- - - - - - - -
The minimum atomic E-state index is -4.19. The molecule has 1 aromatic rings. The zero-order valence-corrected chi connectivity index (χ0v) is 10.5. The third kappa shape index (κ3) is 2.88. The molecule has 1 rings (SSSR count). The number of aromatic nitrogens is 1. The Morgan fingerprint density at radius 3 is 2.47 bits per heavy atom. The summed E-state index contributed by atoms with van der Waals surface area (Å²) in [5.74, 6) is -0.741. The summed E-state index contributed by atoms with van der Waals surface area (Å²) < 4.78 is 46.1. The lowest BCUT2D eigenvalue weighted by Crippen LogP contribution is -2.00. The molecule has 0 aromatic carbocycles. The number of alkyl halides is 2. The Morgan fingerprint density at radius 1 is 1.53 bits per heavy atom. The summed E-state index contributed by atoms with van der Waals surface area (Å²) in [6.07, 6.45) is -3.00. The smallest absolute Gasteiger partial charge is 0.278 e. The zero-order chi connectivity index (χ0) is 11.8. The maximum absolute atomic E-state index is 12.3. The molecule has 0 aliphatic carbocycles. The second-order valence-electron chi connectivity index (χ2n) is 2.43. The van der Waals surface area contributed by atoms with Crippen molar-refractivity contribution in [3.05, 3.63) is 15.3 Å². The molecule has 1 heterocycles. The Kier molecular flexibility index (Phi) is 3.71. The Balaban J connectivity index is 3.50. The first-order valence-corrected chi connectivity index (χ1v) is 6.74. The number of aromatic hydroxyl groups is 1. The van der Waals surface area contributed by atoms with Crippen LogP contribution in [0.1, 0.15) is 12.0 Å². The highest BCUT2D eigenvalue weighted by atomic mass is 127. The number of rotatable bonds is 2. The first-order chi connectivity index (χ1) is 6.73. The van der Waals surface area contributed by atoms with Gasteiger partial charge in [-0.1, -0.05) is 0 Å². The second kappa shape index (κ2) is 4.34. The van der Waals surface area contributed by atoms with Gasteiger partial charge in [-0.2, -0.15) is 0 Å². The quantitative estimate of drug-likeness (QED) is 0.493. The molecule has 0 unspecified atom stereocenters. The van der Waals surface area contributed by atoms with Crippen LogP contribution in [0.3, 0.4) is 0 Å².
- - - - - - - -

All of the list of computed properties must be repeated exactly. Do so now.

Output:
The minimum atomic E-state index is -4.19. The molecule has 1 aromatic rings. The zero-order valence-corrected chi connectivity index (χ0v) is 10.5. The third kappa shape index (κ3) is 2.88. The molecule has 1 rings (SSSR count). The number of aromatic nitrogens is 1. The Morgan fingerprint density at radius 3 is 2.47 bits per heavy atom. The summed E-state index contributed by atoms with van der Waals surface area (Å²) in [5.74, 6) is -0.741. The summed E-state index contributed by atoms with van der Waals surface area (Å²) < 4.78 is 46.1. The lowest BCUT2D eigenvalue weighted by Crippen LogP contribution is -2.00. The molecule has 0 aromatic carbocycles. The number of alkyl halides is 2. The Morgan fingerprint density at radius 1 is 1.53 bits per heavy atom. The summed E-state index contributed by atoms with van der Waals surface area (Å²) in [6.07, 6.45) is -3.00. The smallest absolute Gasteiger partial charge is 0.278 e. The zero-order chi connectivity index (χ0) is 11.8. The maximum absolute atomic E-state index is 12.3. The molecule has 0 aliphatic carbocycles. The second-order valence-electron chi connectivity index (χ2n) is 2.43. The van der Waals surface area contributed by atoms with Crippen molar-refractivity contribution in [3.05, 3.63) is 15.3 Å². The molecule has 1 heterocycles. The Kier molecular flexibility index (Phi) is 3.71. The Balaban J connectivity index is 3.50. The first-order valence-corrected chi connectivity index (χ1v) is 6.74. The number of aromatic hydroxyl groups is 1. The van der Waals surface area contributed by atoms with Crippen LogP contribution in [0.1, 0.15) is 12.0 Å². The highest BCUT2D eigenvalue weighted by atomic mass is 127. The number of rotatable bonds is 2. The first-order chi connectivity index (χ1) is 6.73. The van der Waals surface area contributed by atoms with Gasteiger partial charge in [-0.1, -0.05) is 0 Å². The second kappa shape index (κ2) is 4.34. The van der Waals surface area contributed by atoms with Gasteiger partial charge in [-0.2, -0.15) is 0 Å². The quantitative estimate of drug-likeness (QED) is 0.493. The molecule has 0 unspecified atom stereocenters. The van der Waals surface area contributed by atoms with Crippen LogP contribution in [0.3, 0.4) is 0 Å².